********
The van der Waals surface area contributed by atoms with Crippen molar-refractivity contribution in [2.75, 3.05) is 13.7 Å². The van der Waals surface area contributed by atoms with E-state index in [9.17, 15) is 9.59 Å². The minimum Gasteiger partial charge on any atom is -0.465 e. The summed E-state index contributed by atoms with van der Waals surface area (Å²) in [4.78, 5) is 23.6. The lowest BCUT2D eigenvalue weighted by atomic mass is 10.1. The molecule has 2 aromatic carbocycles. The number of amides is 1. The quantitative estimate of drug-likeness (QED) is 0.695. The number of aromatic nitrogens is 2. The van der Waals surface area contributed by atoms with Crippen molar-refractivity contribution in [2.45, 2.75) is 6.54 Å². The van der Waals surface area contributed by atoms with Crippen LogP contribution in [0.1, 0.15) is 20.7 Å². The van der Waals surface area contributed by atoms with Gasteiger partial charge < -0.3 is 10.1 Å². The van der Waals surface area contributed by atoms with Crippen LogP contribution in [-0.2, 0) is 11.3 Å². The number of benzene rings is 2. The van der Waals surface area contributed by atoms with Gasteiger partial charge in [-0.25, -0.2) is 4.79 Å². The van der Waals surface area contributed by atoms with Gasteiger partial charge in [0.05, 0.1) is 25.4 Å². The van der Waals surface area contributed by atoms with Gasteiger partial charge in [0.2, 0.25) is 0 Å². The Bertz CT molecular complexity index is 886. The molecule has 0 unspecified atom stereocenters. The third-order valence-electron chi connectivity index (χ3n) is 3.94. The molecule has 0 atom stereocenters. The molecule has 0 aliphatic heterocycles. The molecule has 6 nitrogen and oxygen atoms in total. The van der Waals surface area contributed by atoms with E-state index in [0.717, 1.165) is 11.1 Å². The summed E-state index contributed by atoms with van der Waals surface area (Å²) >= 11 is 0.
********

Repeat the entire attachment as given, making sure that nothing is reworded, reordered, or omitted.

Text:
The van der Waals surface area contributed by atoms with Crippen molar-refractivity contribution in [2.75, 3.05) is 13.7 Å². The van der Waals surface area contributed by atoms with E-state index in [9.17, 15) is 9.59 Å². The minimum Gasteiger partial charge on any atom is -0.465 e. The summed E-state index contributed by atoms with van der Waals surface area (Å²) in [4.78, 5) is 23.6. The lowest BCUT2D eigenvalue weighted by atomic mass is 10.1. The molecule has 2 aromatic carbocycles. The number of amides is 1. The quantitative estimate of drug-likeness (QED) is 0.695. The number of aromatic nitrogens is 2. The van der Waals surface area contributed by atoms with Crippen molar-refractivity contribution in [2.45, 2.75) is 6.54 Å². The van der Waals surface area contributed by atoms with Crippen LogP contribution in [0.1, 0.15) is 20.7 Å². The van der Waals surface area contributed by atoms with Gasteiger partial charge < -0.3 is 10.1 Å². The van der Waals surface area contributed by atoms with Crippen LogP contribution in [-0.2, 0) is 11.3 Å². The number of benzene rings is 2. The van der Waals surface area contributed by atoms with Gasteiger partial charge in [-0.25, -0.2) is 4.79 Å². The van der Waals surface area contributed by atoms with Gasteiger partial charge in [0.05, 0.1) is 25.4 Å². The van der Waals surface area contributed by atoms with Gasteiger partial charge in [0.2, 0.25) is 0 Å². The Bertz CT molecular complexity index is 886. The molecule has 0 unspecified atom stereocenters. The third-order valence-electron chi connectivity index (χ3n) is 3.94. The molecule has 0 atom stereocenters. The molecule has 0 aliphatic heterocycles. The molecule has 6 nitrogen and oxygen atoms in total. The van der Waals surface area contributed by atoms with E-state index in [0.717, 1.165) is 11.1 Å². The summed E-state index contributed by atoms with van der Waals surface area (Å²) >= 11 is 0.